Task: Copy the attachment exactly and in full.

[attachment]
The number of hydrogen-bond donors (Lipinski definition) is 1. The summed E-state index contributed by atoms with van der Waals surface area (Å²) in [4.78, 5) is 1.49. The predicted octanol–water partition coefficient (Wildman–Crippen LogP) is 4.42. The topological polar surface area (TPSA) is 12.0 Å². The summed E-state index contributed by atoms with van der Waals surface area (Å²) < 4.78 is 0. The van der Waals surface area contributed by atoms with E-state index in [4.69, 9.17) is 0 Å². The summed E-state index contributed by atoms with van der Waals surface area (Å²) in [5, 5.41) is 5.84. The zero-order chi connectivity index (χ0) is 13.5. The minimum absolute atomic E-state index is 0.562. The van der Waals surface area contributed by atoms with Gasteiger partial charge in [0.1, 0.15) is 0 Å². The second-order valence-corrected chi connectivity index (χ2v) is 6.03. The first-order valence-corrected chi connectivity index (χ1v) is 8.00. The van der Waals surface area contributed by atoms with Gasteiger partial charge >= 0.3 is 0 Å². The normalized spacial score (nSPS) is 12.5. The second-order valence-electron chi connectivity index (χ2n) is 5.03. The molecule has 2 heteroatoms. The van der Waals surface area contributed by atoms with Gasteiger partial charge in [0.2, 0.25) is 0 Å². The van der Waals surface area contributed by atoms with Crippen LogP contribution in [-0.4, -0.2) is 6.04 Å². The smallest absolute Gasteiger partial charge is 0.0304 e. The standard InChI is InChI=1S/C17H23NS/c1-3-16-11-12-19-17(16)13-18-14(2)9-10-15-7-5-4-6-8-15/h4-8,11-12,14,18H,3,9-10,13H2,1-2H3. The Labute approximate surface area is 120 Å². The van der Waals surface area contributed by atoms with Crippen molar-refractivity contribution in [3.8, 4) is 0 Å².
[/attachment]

The number of hydrogen-bond donors (Lipinski definition) is 1. The summed E-state index contributed by atoms with van der Waals surface area (Å²) in [4.78, 5) is 1.49. The predicted octanol–water partition coefficient (Wildman–Crippen LogP) is 4.42. The topological polar surface area (TPSA) is 12.0 Å². The summed E-state index contributed by atoms with van der Waals surface area (Å²) < 4.78 is 0. The van der Waals surface area contributed by atoms with E-state index in [4.69, 9.17) is 0 Å². The summed E-state index contributed by atoms with van der Waals surface area (Å²) in [5, 5.41) is 5.84. The zero-order chi connectivity index (χ0) is 13.5. The minimum absolute atomic E-state index is 0.562. The van der Waals surface area contributed by atoms with Gasteiger partial charge in [0.1, 0.15) is 0 Å². The second-order valence-corrected chi connectivity index (χ2v) is 6.03. The first-order valence-corrected chi connectivity index (χ1v) is 8.00. The van der Waals surface area contributed by atoms with Gasteiger partial charge >= 0.3 is 0 Å². The normalized spacial score (nSPS) is 12.5. The second-order valence-electron chi connectivity index (χ2n) is 5.03. The molecule has 2 heteroatoms. The van der Waals surface area contributed by atoms with Gasteiger partial charge in [0.2, 0.25) is 0 Å². The van der Waals surface area contributed by atoms with Crippen LogP contribution in [-0.4, -0.2) is 6.04 Å². The smallest absolute Gasteiger partial charge is 0.0304 e. The standard InChI is InChI=1S/C17H23NS/c1-3-16-11-12-19-17(16)13-18-14(2)9-10-15-7-5-4-6-8-15/h4-8,11-12,14,18H,3,9-10,13H2,1-2H3. The Labute approximate surface area is 120 Å². The van der Waals surface area contributed by atoms with Crippen molar-refractivity contribution in [3.8, 4) is 0 Å².